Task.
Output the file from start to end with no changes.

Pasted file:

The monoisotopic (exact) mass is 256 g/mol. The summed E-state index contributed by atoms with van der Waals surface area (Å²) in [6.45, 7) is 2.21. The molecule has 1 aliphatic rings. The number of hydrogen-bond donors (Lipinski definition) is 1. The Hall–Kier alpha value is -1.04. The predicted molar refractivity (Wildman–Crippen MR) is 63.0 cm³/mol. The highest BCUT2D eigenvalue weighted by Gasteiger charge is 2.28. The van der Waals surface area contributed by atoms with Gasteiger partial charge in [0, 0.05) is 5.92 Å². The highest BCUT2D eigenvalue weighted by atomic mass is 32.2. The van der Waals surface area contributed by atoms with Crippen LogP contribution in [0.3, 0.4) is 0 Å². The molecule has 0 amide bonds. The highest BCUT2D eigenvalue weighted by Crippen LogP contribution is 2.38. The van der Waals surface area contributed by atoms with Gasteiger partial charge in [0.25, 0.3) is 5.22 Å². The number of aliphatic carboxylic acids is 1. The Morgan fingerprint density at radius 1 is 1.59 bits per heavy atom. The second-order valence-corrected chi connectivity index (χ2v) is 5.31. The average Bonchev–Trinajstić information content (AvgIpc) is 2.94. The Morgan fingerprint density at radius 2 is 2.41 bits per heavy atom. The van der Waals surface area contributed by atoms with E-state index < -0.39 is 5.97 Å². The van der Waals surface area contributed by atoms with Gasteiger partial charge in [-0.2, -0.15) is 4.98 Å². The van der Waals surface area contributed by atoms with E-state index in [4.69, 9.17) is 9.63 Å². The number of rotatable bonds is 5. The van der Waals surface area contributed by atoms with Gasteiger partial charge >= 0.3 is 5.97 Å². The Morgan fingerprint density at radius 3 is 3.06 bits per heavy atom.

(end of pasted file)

The monoisotopic (exact) mass is 256 g/mol. The summed E-state index contributed by atoms with van der Waals surface area (Å²) in [6.45, 7) is 2.21. The molecule has 1 aliphatic rings. The number of hydrogen-bond donors (Lipinski definition) is 1. The Hall–Kier alpha value is -1.04. The predicted molar refractivity (Wildman–Crippen MR) is 63.0 cm³/mol. The highest BCUT2D eigenvalue weighted by Gasteiger charge is 2.28. The van der Waals surface area contributed by atoms with Gasteiger partial charge in [0, 0.05) is 5.92 Å². The highest BCUT2D eigenvalue weighted by atomic mass is 32.2. The van der Waals surface area contributed by atoms with Crippen LogP contribution in [0.3, 0.4) is 0 Å². The molecule has 0 amide bonds. The highest BCUT2D eigenvalue weighted by Crippen LogP contribution is 2.38. The van der Waals surface area contributed by atoms with Gasteiger partial charge in [0.25, 0.3) is 5.22 Å². The number of aliphatic carboxylic acids is 1. The Morgan fingerprint density at radius 1 is 1.59 bits per heavy atom. The second-order valence-corrected chi connectivity index (χ2v) is 5.31. The average Bonchev–Trinajstić information content (AvgIpc) is 2.94. The Morgan fingerprint density at radius 2 is 2.41 bits per heavy atom. The van der Waals surface area contributed by atoms with E-state index < -0.39 is 5.97 Å². The van der Waals surface area contributed by atoms with Gasteiger partial charge in [-0.2, -0.15) is 4.98 Å². The van der Waals surface area contributed by atoms with E-state index in [4.69, 9.17) is 9.63 Å². The number of rotatable bonds is 5. The van der Waals surface area contributed by atoms with Gasteiger partial charge >= 0.3 is 5.97 Å². The Morgan fingerprint density at radius 3 is 3.06 bits per heavy atom.